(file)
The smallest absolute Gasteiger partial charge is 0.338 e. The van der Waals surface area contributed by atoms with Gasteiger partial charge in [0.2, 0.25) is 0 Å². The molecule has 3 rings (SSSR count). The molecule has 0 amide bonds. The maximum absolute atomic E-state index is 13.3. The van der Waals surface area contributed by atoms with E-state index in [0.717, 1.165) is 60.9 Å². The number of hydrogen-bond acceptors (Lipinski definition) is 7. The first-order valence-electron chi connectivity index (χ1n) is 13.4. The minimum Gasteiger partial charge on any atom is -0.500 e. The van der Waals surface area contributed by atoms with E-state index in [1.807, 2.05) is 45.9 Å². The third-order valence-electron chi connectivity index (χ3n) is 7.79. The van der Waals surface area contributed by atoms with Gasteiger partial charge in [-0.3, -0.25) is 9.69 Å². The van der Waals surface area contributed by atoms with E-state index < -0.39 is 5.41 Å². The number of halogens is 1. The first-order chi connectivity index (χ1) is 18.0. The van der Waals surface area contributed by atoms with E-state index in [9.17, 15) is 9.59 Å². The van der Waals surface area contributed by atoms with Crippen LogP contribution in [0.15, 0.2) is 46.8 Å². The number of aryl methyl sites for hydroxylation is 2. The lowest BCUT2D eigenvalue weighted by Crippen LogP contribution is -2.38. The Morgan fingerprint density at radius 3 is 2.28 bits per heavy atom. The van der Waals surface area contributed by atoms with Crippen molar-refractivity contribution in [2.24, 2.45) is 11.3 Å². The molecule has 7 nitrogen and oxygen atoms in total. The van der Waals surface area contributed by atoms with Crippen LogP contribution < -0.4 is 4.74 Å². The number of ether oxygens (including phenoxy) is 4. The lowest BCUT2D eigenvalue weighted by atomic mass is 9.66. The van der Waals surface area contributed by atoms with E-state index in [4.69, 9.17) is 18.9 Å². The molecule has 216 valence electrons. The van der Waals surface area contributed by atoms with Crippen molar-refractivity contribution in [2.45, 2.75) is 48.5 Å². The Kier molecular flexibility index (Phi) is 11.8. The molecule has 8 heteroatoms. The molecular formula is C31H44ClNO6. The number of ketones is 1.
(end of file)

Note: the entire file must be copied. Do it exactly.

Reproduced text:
The smallest absolute Gasteiger partial charge is 0.338 e. The van der Waals surface area contributed by atoms with Gasteiger partial charge in [0.2, 0.25) is 0 Å². The molecule has 3 rings (SSSR count). The molecule has 0 amide bonds. The maximum absolute atomic E-state index is 13.3. The van der Waals surface area contributed by atoms with E-state index in [0.717, 1.165) is 60.9 Å². The number of hydrogen-bond acceptors (Lipinski definition) is 7. The first-order valence-electron chi connectivity index (χ1n) is 13.4. The minimum Gasteiger partial charge on any atom is -0.500 e. The van der Waals surface area contributed by atoms with E-state index in [1.807, 2.05) is 45.9 Å². The third-order valence-electron chi connectivity index (χ3n) is 7.79. The van der Waals surface area contributed by atoms with Gasteiger partial charge in [-0.3, -0.25) is 9.69 Å². The van der Waals surface area contributed by atoms with E-state index < -0.39 is 5.41 Å². The number of halogens is 1. The first-order chi connectivity index (χ1) is 18.0. The van der Waals surface area contributed by atoms with E-state index in [9.17, 15) is 9.59 Å². The van der Waals surface area contributed by atoms with Crippen LogP contribution in [0.15, 0.2) is 46.8 Å². The number of aryl methyl sites for hydroxylation is 2. The lowest BCUT2D eigenvalue weighted by Crippen LogP contribution is -2.38. The Morgan fingerprint density at radius 3 is 2.28 bits per heavy atom. The van der Waals surface area contributed by atoms with Crippen molar-refractivity contribution in [2.24, 2.45) is 11.3 Å². The molecule has 7 nitrogen and oxygen atoms in total. The van der Waals surface area contributed by atoms with Crippen LogP contribution < -0.4 is 4.74 Å². The number of ether oxygens (including phenoxy) is 4. The lowest BCUT2D eigenvalue weighted by atomic mass is 9.66. The van der Waals surface area contributed by atoms with E-state index in [4.69, 9.17) is 18.9 Å². The molecule has 216 valence electrons. The van der Waals surface area contributed by atoms with Crippen molar-refractivity contribution in [2.45, 2.75) is 48.5 Å². The Kier molecular flexibility index (Phi) is 11.8. The molecule has 8 heteroatoms. The molecular formula is C31H44ClNO6. The number of ketones is 1.